Expanding Width of All Tables

If you have a lot of tables in your documents, you might want to change the width of all of them. You can take forever doing ...

Discover More

Program Successfully in Excel! John Walkenbach's name is synonymous with excellence in deciphering complex technical topics. With this comprehensive guide, "Mr. Spreadsheet" shows how to maximize your Excel experience using professional spreadsheet application development tips from his own personal bookshelf. Check out Excel 2013 Power Programming with VBA today!

More ExcelTips (menu)

Dealing with Circular References

Circular references occur when a formula includes a reference to the cell in which the formula appears. Here's how you can ...

Discover More

Using a Numeric Portion of a Cell in a Formula

If you have a mixture of numbers and letters in a cell, you may be looking for a way to access and use the numeric portion of ...

Discover More

Viewing Formula Results

When editing information in a cell, you may need to know the result of a portion of your formula. The shortcut described in ...

Discover More
Subscribe

FREE SERVICE: Get tips like this every week in ExcelTips, a free productivity newsletter. Enter your address and click "Subscribe."

View most recent newsletter.

Comments

If you would like to add an image to your comment (not an avatar, but an image to help in making the point of your comment), include the characters [{fig}] in your comment text. You’ll be prompted to upload your image when you submit the comment. Images larger than 600px wide or 1000px tall will be reduced. Up to three images may be included in a comment. All images are subject to review. Commenting privileges may be curtailed if inappropriate images are posted.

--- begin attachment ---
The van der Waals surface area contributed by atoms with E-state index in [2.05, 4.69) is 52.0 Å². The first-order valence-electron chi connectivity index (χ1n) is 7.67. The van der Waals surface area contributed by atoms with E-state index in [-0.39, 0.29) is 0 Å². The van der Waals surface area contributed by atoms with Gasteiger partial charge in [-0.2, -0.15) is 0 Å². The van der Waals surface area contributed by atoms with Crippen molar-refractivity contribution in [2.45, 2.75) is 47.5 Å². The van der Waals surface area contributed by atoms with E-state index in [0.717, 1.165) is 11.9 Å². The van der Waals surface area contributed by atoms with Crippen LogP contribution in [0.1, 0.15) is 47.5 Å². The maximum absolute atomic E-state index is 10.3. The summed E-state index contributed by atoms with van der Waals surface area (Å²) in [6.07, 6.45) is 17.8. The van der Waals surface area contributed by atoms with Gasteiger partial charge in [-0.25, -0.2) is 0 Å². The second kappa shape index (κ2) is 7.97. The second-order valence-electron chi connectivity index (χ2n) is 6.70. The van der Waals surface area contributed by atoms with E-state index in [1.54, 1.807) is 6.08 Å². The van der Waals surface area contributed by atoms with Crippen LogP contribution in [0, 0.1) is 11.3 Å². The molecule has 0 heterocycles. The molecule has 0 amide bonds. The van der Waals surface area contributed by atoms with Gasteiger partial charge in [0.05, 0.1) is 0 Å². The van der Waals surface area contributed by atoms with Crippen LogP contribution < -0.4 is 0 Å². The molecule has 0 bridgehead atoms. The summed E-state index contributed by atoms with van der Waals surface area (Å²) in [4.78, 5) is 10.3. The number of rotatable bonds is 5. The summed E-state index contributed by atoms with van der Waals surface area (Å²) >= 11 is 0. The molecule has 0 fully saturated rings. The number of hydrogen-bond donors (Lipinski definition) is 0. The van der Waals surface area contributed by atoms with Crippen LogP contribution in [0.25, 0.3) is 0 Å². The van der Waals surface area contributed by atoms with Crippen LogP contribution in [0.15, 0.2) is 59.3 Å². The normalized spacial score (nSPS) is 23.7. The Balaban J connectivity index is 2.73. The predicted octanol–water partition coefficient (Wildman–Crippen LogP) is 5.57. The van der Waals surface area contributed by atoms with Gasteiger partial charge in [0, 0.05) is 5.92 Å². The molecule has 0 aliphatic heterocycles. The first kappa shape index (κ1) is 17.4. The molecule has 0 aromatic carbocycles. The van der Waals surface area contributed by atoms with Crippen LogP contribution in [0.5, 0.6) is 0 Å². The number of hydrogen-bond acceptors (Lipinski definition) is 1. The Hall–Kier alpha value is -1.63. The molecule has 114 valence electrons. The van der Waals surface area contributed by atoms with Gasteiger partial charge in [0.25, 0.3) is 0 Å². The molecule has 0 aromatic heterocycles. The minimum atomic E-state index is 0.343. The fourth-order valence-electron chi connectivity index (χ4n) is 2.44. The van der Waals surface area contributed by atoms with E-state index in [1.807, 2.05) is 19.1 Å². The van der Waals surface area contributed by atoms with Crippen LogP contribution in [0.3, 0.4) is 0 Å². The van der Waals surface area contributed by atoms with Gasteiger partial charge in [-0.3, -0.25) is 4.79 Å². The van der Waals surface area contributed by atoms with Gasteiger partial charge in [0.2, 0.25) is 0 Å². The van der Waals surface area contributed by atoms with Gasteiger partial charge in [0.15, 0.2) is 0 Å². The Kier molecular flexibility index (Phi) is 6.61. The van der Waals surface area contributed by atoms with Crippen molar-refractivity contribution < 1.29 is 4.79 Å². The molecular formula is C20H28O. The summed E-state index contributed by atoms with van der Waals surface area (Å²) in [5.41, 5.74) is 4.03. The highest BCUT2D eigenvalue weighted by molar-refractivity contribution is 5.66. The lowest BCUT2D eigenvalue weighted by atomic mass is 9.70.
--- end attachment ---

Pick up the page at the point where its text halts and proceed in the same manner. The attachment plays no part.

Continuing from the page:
What is 2 + 1?

2015-10-29 07:15:59

Michael (Micky) Avidan

@Scott Renz.
I strictly DON'T recommend to use helper columns where they are not needed (in fact they are not needed in 99.99% of the situations).
Have you tried my suggestion ?
--------------------------
Michael (Micky) Avidan
“Microsoft® Answers" - Wiki author & Forums Moderator
“Microsoft®” MVP – Excel (2009-2016)
ISRAEL


2015-10-28 11:32:58

Scott Renz

Hi Micky

I think that if I did not want it to count the blank one I would make the bottom one be:
=COUNTIFS(H2:H95,0,G2:G95,"<>")


2015-10-27 06:30:32

Michael (Micky) Avidan

@Scott Renz,
Take a look at the linked picture which demonstrates a Unique count WITHOUT referring to blank cells:
http://screenpresso.com/=sOlEc
--------------------------
Michael (Micky) Avidan
“Microsoft® Answers" - Wiki author & Forums Moderator
“Microsoft®” MVP – Excel (2009-2016)
ISRAEL


2015-10-26 11:39:06

Scott Renz

I have values in the range G2 to G95 that I want to count unique values.

In cell H2 I have placed the formula:
=SUMPRODUCT(--($G$1:G1=G2))

And drag copied it down to all the cells in the H column through H95.

Then in H96 I place the formula below to show the count of unique cells and have no problem with blank cells.
It counts blank for 1 unique value if there is at least one blank and adds it to the total.

=COUNTIF(H2:H95,0)


2015-10-25 06:19:32

Thomas Papavasiliou

Another approach, is to extract unique values, to a near by empty column, using advanced filtering and counting the extracted records. This will give you the desired count and allows to visualize the unique values.
An interesting plus, is that you can sort the extracted values to your needs

A simple macro allows to automate the process


This Site

Got a version of Excel that uses the menu interface (Excel 97, Excel 2000, Excel 2002, or Excel 2003)? This site is for you! If you use a later version of Excel, visit our ExcelTips site focusing on the ribbon interface.

Newest Tips
Subscribe

FREE SERVICE: Get tips like this every week in ExcelTips, a free productivity newsletter. Enter your address and click "Subscribe."

(Your e-mail address is not shared with anyone, ever.)

View the most recent newsletter.